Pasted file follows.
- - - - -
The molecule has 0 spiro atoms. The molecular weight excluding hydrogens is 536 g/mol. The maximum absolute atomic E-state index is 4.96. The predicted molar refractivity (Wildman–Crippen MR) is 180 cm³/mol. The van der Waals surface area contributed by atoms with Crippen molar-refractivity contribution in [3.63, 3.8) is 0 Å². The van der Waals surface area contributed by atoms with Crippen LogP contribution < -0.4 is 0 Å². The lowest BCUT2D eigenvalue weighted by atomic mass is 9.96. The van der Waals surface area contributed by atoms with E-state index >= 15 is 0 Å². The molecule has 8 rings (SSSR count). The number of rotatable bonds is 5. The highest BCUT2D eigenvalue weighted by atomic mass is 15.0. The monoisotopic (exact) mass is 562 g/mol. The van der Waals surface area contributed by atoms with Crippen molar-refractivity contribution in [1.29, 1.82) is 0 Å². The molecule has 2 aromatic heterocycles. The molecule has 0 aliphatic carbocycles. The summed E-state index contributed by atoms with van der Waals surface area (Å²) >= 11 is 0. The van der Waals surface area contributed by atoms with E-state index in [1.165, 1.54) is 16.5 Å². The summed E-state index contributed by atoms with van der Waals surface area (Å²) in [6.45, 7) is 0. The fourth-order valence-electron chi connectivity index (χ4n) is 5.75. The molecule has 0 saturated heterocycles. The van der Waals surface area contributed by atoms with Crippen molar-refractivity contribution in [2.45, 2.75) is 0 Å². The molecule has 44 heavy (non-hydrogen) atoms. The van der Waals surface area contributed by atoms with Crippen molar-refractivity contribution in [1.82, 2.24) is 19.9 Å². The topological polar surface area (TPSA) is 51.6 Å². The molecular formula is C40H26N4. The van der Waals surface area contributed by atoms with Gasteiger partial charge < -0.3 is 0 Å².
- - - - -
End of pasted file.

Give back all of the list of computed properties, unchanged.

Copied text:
The molecule has 0 spiro atoms. The molecular weight excluding hydrogens is 536 g/mol. The maximum absolute atomic E-state index is 4.96. The predicted molar refractivity (Wildman–Crippen MR) is 180 cm³/mol. The van der Waals surface area contributed by atoms with Crippen molar-refractivity contribution in [3.63, 3.8) is 0 Å². The van der Waals surface area contributed by atoms with Crippen LogP contribution < -0.4 is 0 Å². The lowest BCUT2D eigenvalue weighted by atomic mass is 9.96. The van der Waals surface area contributed by atoms with E-state index >= 15 is 0 Å². The molecule has 8 rings (SSSR count). The number of rotatable bonds is 5. The highest BCUT2D eigenvalue weighted by atomic mass is 15.0. The monoisotopic (exact) mass is 562 g/mol. The van der Waals surface area contributed by atoms with Crippen molar-refractivity contribution in [1.29, 1.82) is 0 Å². The molecule has 2 aromatic heterocycles. The molecule has 0 aliphatic carbocycles. The summed E-state index contributed by atoms with van der Waals surface area (Å²) >= 11 is 0. The van der Waals surface area contributed by atoms with E-state index in [1.165, 1.54) is 16.5 Å². The summed E-state index contributed by atoms with van der Waals surface area (Å²) in [6.45, 7) is 0. The fourth-order valence-electron chi connectivity index (χ4n) is 5.75. The molecule has 0 saturated heterocycles. The van der Waals surface area contributed by atoms with Crippen molar-refractivity contribution in [2.45, 2.75) is 0 Å². The molecule has 44 heavy (non-hydrogen) atoms. The van der Waals surface area contributed by atoms with Crippen molar-refractivity contribution in [1.82, 2.24) is 19.9 Å². The topological polar surface area (TPSA) is 51.6 Å². The molecular formula is C40H26N4. The van der Waals surface area contributed by atoms with Gasteiger partial charge < -0.3 is 0 Å².